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andrea geyer

Spiral Lands / Chapter 2. 2008. installation in an educational setting with slide projection, 80 color and black and white slides, voice over 50 min, brochure with footnotes.

In the cycle of works called Spiral Lands, Andrea Geyer investigates the role of photography in the colonization and continuous appropriation of the North American continent, using the American Southwest (now Arizona, New Mexico, Utah and Colorado) as an example. Not stopping with the past, but working up through the present moment, Geyer looks critically at records, documents, stories, drawings, and photography that construct the complex history of North America and the identity of its people.

Chapter 2 of Spiral Lands consists of a slide projection with the voice-over of a lecture. This form engages the role of "the scholar" or "the researcher" who for 150 years has fostered an ongoing fascination with this particular part of North America. Every summer hundreds of anthropologists, ethnographers, artists and photographers travel to the Southwest to conduct their investigations into the land and local culture. Looking closer at the outcome of such investigations one could say that in these writings of histories and identities, it is not their subject but rather the researchers/ethnographers themselves, who — like the protagonist in fiction — hold center stage. In Geyer’s installation the lecturer is represented by a voice over, critically asking herself what drives the desire for this land and what enables the feeling of a right of passage. Oscillating between the imperative and the persuasive, the voice does not stop within the boundaries of scientific observation but engages the artist/viewer in their contemplation, asking what their gaze desires, longs for and projects. Addressing the western concept of “landscape” Geyer is pointing to the fact that visualization is and has always been a sophisticated ideological device, revealing as much of what stands behind the camera as what is found in front. The lecture, much like the text in Chapter 1, is a combination of many different voices, native and non-native. Again, a pamphlet with footnotes is available for the viewer to take. The slides projected show images of Chaco Canyon, a National Historic Site in what is now called New Mexico, photographed by Geyer in February 2008.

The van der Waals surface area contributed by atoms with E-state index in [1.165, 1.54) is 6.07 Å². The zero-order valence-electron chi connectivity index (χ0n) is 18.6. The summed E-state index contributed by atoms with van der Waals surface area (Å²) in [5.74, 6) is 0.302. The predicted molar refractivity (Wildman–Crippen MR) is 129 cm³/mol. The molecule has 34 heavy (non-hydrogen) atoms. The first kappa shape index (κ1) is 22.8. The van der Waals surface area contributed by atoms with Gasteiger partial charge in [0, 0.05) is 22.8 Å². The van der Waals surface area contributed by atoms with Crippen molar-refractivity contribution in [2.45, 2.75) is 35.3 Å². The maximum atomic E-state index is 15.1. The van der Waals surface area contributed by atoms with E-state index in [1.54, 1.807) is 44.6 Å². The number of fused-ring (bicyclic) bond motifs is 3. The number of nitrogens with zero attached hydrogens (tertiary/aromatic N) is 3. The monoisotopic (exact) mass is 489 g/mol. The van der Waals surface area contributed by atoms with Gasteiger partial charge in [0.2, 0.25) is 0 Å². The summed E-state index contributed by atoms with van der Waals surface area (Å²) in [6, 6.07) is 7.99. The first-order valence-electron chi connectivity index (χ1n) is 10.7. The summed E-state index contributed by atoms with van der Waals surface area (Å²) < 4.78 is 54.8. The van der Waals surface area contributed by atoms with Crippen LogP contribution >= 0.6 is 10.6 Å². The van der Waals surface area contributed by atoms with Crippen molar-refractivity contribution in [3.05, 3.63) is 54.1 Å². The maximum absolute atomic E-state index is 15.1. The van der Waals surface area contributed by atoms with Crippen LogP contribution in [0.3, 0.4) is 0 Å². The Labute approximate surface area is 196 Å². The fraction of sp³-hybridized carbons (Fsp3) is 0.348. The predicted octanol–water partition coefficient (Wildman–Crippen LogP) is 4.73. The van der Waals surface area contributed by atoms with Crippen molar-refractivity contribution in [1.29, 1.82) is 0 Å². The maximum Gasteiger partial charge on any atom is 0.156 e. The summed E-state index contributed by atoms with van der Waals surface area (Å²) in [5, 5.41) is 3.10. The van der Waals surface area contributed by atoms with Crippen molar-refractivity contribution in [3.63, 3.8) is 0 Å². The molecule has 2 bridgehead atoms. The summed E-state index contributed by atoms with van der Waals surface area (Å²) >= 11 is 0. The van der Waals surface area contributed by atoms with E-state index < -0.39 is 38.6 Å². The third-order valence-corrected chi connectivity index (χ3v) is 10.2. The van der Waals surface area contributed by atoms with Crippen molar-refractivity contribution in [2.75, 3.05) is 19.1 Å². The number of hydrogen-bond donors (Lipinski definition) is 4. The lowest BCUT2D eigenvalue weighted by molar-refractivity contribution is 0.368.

detailed view of B&W frame

detailed view of color frame

view: Clip 1 | Clip 2 | Clip 3 | Clip 4 | Clip 5